By Anouska Lewis
Cover photo ^ Photo from Sinterklaas event in Leiden, November 2018. (http://www.sinterklaasintochtleiden.nl/foto_s/foto_s_item/t/intocht_2018_portretten_caspar_blad#/27)
Have you ever seen someone dressed in blackface in real life? Have you ever seen groups of people in blackface dancing and handing out biscuits at a parade? If you were in a Dutch city a few weeks ago, you would have found just that.
Last Thursday, people across the Netherlands celebrated the culmination of weeks of festivities surrounding the celebration of Sinterklaas. But who is he? His name derives from St Nicholas, he is thought to be a source of inspiration for Santa Claus, and according to folklore he is an ancient bishop from Spain. The tradition is one of the country’s biggest national holidays, and shops are filled with Sinterklaas-themed products such as bunting, S-shaped chocolate bars, and wrapping paper.
A brief overview…
The ritual begins in mid-November when in towns and cities across the country, Sinterklaas, wearing a red outfit with a tall headdress, arrives by steamboat accompanied by a group of helpers called Zwarte Piet (Black Pete) who according to the tale was a Moor from Spain. The helpers blacken their skin and wear brightly coloured Renaissance outfits and curly black wigs.
They are met by excited crowds, and Sinterklaas rides a white horse through the town as the Zwarte Piet helpers walk alongside him handing out ginger biscuits called pepernoten.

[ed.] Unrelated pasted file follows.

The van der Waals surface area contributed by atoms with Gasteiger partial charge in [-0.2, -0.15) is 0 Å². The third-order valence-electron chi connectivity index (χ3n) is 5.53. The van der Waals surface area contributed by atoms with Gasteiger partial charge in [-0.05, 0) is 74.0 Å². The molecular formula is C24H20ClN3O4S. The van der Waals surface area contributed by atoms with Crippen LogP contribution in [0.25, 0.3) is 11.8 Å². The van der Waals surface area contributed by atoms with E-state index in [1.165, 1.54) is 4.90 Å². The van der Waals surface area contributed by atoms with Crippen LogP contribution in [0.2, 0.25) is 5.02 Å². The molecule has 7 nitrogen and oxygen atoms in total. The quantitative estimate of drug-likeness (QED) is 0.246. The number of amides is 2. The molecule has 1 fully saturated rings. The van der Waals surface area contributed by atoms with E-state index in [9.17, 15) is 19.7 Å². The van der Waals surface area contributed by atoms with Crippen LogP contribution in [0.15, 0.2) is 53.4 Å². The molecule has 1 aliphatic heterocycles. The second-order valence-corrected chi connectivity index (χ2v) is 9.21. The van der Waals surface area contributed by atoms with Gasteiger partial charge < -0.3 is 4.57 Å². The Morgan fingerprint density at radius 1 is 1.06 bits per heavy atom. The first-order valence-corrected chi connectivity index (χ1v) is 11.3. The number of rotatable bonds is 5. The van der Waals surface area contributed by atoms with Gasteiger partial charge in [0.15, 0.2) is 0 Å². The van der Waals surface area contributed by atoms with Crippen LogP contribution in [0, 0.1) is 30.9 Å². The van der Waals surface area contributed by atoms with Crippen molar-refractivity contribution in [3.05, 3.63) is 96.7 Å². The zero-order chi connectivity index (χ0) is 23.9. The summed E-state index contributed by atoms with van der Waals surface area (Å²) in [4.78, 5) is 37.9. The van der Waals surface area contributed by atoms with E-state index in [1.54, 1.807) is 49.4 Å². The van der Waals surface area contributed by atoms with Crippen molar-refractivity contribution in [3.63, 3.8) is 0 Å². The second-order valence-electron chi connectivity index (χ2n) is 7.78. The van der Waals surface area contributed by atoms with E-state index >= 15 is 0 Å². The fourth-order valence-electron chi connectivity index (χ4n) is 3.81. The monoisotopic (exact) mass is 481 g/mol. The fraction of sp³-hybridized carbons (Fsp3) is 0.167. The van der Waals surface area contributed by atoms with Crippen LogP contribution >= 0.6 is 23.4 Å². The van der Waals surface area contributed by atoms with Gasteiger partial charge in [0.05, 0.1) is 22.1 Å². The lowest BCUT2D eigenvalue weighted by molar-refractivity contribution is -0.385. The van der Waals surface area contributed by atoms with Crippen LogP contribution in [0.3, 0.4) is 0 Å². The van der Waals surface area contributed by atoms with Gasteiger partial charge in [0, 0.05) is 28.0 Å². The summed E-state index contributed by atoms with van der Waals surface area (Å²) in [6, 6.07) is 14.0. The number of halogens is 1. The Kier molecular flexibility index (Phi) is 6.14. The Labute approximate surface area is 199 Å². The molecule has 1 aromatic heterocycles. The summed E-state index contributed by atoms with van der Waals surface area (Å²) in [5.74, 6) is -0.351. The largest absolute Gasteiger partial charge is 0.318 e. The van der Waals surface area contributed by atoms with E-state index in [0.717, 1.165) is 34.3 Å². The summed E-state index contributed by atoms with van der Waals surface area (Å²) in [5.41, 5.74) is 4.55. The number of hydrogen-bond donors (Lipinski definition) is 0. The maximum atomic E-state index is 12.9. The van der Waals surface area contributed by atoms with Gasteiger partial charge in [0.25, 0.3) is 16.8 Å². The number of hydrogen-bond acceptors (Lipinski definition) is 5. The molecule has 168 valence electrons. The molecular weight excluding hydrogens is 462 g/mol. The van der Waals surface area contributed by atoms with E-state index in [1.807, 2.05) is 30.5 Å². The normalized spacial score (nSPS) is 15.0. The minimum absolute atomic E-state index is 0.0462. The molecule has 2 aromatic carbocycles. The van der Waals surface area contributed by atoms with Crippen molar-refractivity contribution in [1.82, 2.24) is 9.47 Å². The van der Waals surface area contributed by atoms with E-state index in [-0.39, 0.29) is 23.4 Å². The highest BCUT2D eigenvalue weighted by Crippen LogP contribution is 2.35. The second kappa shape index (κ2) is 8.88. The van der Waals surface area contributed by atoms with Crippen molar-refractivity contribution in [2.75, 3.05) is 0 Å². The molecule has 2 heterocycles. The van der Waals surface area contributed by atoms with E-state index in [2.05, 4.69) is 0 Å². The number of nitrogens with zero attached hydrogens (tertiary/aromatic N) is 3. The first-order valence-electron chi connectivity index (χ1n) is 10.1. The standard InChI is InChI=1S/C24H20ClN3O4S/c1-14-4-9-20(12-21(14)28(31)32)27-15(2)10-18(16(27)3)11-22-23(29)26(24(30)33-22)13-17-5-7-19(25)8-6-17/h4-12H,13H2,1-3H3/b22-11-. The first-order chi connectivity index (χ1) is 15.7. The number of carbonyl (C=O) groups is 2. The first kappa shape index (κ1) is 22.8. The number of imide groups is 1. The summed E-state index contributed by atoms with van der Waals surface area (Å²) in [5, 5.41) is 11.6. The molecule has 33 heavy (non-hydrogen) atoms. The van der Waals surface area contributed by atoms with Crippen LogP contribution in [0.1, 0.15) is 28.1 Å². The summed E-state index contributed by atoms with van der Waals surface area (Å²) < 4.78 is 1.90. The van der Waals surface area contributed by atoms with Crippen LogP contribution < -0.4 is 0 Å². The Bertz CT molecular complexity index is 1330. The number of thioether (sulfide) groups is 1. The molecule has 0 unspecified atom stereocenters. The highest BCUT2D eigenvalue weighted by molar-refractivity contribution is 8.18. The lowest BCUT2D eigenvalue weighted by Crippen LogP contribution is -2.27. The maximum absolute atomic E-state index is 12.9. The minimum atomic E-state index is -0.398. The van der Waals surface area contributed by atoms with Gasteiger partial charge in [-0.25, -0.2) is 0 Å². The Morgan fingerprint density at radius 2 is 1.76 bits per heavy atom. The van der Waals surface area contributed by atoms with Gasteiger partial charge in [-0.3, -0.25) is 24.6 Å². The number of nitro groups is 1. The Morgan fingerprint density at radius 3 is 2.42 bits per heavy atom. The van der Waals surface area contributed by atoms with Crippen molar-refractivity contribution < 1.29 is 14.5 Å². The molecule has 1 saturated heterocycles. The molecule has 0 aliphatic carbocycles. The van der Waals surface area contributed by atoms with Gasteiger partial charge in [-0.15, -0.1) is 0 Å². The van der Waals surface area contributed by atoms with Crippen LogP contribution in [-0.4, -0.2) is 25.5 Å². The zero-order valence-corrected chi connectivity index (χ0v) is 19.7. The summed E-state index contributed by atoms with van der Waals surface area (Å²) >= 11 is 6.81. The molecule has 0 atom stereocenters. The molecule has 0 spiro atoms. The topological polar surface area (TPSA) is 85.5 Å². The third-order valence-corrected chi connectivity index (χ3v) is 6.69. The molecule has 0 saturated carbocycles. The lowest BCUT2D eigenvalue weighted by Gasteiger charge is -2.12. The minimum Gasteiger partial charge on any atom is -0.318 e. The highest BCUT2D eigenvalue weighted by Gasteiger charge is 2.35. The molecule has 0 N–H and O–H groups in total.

In the following weeks, children leave their shoes in front of the fireplace and hope for Zwarte Piet to climb down the chimney and deliver small presents, which are opened on the evening of December 5th.
Photos from Sinterklaas event, Leiden, November 2018 (http://www.sinterklaasintochtleiden.nl/foto_s/foto_s_item/t/intocht_2018_portretten_caspar_blad#/27)
Zwarte Piet is a controversial topic in the country and the source of much debate and discussion on an international level. (You may have even seen Kim Kardashian tweet her outrage at the tradition not too long ago.)
Last year I studied in Leiden, an old university city situated between Amsterdam and the Hague and I saw first-hand how the Dutch are grappling with the debates around the offensiveness of the costume. Like other cities, Leiden has pledged to stop the full blackface costume by 2020 and to replace it with sweeps of soot on the face instead, to represent Zwarte Piet travelling down the chimney. When I went back to visit last weekend, I saw an interesting amalgamation of the old and new interpretations of the character. Some shops such as Hema featured designs with two versions of Zwarte Piet, one with white skin, one with brown, and both with black smudges.
The kitchenware shop Blokker adopted the same approach but also sold face-paint kits that included red lipstick which cannot be justified as anything related to “chimney soot”.
Blokker face paint kit, and wrapping paper in window of fancy-dress shop, Leiden and Hema shop, Leiden, December 2019 (own photography)
Many shops avoided the controversy altogether by only featuring references to the bright outfits. But some images included cannot be interpreted as anything but Blackface. For example, an independent fancy-dress shop displayed wrapping paper with an obviously black character with a wide red mouth. And a beauty salon displayed dolls similar to golliwogs found in the UK.
Shop window in the Hague, December 2019 (own photography)
This red-mouthed wide-eyed depiction is very similar to archaic racist caricatures of people of African descent that are found across the western world, such as minstrels, and “piccaninnies” with “watermelon smiles”.